Cross-border consultations have become commonplace, but developing best practices for international telemedicine is as much a question of regulation and technology as one of healthcare protocols.
A robot helps a cardiologist in California consult with a heart attack patient in China. A pediatric neurologist on sabbatical in Europe examines a patient in Washington, D.C. An orthopedic surgeon in Texas lectures medical residents in Kuala Lumpur, Malaysia. A transcriptionist in India creates a medical note based on dictation from a physician in the United States. These instances reflect international telemedicine’s diversity of services and technologies. Participant motivations are equally varied.
International telemedicine as practiced in the United States incorporates for-profit and nonprofit models, says Jonathan Linkous, CEO of the American Telemedicine Association. U.S. hospitals may partner with organizations in the developing world to expand healthcare services in disadvantaged regions. Alternately, hospitals may pursue international telemedicine commercially, offering for-profit medical care to customers in nations that may have areas of concentrated wealth but still lack the capabilities of the American medical market. Often, different departments within a single healthcare organization use both models.
“You have a lot of work between U.S. hospitals and the developing world, while the marketing arms of hospitals work to offer for-profit services to other places,” Linkous says.
He also mentions a reverse model, in which American hospitals stand on the receiving end of telemedicine, purchasing services found more readily or inexpensively overseas. Examples include medical transcription, which has long been performed abroad, and interpretation of pathology and radiology images. International “nighthawk” radiology services — which provide second- and third-shift diagnostic examinations of images and caused some controversy when they became widespread 10 years ago — are now routine.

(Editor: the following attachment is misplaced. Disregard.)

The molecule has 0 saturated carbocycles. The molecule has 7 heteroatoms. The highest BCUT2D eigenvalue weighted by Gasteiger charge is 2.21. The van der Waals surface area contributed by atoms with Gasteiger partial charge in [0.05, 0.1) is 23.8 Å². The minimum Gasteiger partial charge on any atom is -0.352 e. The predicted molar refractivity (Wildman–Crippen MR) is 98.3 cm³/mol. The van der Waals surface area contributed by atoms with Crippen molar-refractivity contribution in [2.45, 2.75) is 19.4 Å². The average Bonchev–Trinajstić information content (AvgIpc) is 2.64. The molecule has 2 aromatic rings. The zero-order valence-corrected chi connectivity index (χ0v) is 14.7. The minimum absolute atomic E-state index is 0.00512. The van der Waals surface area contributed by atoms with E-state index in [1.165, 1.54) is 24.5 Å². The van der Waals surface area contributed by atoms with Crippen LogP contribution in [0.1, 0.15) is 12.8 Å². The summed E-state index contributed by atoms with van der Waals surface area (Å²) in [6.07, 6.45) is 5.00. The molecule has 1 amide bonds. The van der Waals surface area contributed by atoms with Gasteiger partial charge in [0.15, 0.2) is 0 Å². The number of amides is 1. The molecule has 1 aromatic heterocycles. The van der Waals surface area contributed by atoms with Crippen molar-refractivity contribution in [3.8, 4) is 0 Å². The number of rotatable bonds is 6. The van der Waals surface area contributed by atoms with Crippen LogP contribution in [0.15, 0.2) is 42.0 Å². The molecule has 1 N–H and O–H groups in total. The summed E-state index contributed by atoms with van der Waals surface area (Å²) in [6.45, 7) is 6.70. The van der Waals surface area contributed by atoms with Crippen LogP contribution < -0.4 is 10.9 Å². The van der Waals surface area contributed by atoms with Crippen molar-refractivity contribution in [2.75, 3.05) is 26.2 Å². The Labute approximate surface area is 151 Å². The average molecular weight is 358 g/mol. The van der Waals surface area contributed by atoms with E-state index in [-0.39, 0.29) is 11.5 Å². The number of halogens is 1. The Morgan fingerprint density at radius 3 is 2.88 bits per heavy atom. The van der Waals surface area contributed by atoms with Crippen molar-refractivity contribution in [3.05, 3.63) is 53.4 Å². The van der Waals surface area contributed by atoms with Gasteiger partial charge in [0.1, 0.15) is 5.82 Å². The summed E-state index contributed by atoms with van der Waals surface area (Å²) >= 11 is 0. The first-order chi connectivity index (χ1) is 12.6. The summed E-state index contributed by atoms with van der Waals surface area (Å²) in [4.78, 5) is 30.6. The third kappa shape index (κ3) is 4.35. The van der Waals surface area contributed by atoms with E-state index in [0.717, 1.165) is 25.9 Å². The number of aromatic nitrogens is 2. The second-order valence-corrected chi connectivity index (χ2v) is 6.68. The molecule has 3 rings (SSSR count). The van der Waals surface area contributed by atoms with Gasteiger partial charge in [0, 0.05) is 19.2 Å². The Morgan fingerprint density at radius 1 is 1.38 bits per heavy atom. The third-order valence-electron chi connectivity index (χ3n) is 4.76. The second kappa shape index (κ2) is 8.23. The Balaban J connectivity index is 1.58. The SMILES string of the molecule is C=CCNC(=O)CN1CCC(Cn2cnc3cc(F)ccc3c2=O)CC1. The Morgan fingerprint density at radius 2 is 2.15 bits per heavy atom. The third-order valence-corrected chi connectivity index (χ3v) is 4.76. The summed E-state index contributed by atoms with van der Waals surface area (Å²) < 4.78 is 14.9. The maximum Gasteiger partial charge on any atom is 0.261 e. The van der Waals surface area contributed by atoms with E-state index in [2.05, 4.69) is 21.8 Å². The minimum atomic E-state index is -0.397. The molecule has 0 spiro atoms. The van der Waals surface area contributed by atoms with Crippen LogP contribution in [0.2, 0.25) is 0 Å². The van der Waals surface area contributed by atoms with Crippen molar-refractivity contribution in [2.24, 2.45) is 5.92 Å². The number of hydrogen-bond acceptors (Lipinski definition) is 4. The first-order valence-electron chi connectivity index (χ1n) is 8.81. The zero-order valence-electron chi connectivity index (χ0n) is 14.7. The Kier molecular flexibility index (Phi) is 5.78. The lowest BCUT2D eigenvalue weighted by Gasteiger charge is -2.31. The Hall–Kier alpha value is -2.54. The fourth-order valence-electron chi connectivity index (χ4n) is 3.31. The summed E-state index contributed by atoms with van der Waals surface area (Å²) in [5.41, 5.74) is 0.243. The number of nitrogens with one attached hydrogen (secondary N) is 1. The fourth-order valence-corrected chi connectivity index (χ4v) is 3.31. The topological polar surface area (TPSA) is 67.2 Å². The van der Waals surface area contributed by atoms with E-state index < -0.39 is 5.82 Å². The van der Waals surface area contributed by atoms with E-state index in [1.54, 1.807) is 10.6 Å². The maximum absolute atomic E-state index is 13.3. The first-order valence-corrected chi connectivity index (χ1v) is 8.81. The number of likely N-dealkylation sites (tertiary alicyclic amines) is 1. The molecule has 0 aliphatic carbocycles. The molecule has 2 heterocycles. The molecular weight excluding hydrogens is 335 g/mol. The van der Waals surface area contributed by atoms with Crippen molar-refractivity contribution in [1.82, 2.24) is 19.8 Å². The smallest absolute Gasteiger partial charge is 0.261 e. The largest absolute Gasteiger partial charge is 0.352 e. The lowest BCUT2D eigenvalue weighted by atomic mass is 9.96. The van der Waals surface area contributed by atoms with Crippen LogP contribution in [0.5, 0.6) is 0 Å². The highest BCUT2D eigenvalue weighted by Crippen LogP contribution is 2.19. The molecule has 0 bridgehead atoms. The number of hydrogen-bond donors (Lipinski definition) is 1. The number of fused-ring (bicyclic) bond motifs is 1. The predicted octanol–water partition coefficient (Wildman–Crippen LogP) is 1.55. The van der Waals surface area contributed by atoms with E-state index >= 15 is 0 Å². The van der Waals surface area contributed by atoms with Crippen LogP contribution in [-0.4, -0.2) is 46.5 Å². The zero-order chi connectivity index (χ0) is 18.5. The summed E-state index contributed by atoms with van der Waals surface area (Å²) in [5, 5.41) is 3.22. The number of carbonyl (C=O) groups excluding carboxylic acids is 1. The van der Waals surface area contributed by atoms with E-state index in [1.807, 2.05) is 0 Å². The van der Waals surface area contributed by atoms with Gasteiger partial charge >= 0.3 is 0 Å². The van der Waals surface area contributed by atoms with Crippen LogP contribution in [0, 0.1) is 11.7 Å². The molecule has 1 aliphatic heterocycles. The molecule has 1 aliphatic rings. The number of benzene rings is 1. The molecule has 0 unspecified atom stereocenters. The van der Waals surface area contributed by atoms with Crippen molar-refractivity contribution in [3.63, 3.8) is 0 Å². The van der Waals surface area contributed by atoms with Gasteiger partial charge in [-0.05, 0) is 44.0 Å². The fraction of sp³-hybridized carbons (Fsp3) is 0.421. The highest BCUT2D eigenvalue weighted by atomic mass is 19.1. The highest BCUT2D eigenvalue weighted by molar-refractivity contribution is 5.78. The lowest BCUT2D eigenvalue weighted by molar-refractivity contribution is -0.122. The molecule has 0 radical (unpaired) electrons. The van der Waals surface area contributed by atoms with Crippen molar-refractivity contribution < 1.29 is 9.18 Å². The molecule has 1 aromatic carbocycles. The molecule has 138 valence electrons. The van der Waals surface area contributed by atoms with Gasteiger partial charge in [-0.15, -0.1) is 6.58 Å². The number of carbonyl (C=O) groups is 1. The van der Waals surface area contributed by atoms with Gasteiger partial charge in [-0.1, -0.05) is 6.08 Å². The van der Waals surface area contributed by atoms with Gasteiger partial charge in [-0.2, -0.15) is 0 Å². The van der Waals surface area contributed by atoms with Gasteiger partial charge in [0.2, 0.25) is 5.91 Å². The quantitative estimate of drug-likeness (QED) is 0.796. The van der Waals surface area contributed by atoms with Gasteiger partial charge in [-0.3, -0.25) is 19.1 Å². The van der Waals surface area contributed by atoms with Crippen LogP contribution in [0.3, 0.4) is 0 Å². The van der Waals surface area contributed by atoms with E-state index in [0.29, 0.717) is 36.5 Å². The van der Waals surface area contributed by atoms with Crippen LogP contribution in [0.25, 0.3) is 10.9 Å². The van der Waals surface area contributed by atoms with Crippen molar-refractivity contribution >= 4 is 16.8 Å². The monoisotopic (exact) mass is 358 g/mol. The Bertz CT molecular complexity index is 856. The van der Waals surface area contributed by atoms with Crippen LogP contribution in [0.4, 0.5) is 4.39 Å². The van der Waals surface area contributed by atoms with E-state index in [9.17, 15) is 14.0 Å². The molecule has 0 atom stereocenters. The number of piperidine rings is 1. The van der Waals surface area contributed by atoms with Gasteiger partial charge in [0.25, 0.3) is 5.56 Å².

One Hospital, Many Paths
Children’s Mercy Hospital in Kansas City, Missouri, participates in charitable and profit-based international medical consulting while maintaining a robust domestic telemedicine program.
“Internationally, our providers who have to leave Kansas City and live abroad for extended periods of time use InTouch Health to continue caring for their patients,” says Lisa Large, MSBE, Telemedicine Research and Training Coordinator at Children’s Mercy. “They continue to participate in clinics and examine patients as they normally would. The experience is smooth for providers, patients and families.”
Children’s Mercy also participates in larger-scale telemedicine initiatives, such as partnerships with two hospitals in Guangdong Province, China. Outreach to partner hospitals includes radiology interpretation and medical education.
“A few years ago, our medical director was investigating international telemedicine opportunities,” Large says. “At the same time, our medical director of radiology was working with a hospital in China. We realized this was a service we could use to help them. We have a great staff of coordinators who facilitate daily needs and look for new contracts and opportunities so we can continue offering services such as pediatric radiology to them.”
Collaborating electronically in real time with physicians abroad has its challenges, Large says, including technical and regulatory barriers.
“Even with high-bandwidth fiber networks, your connection is only as good as the one you are connecting to,” she says. “We have to evaluate how we can connect on both ends.”
Large notes that using a Web-based cloud system has eliminated many of the difficulties.
Regulations, credentialing and contracts also pose challenges for domestic and international telemedicine. Not all states have reciprocity laws for medical credentialing, making it difficult for U.S. physicians to practice medicine across state borders. When working with international partners, Large says, it is prudent to outline the terms of the partnership in advance.
“We formulate a contract with those sites and make sure expectations are clearly defined,” she says. “We discuss reimbursement, too. We rely on a contract to help navigate these boundaries and create a plan that will work well both for the near and the distant sites.”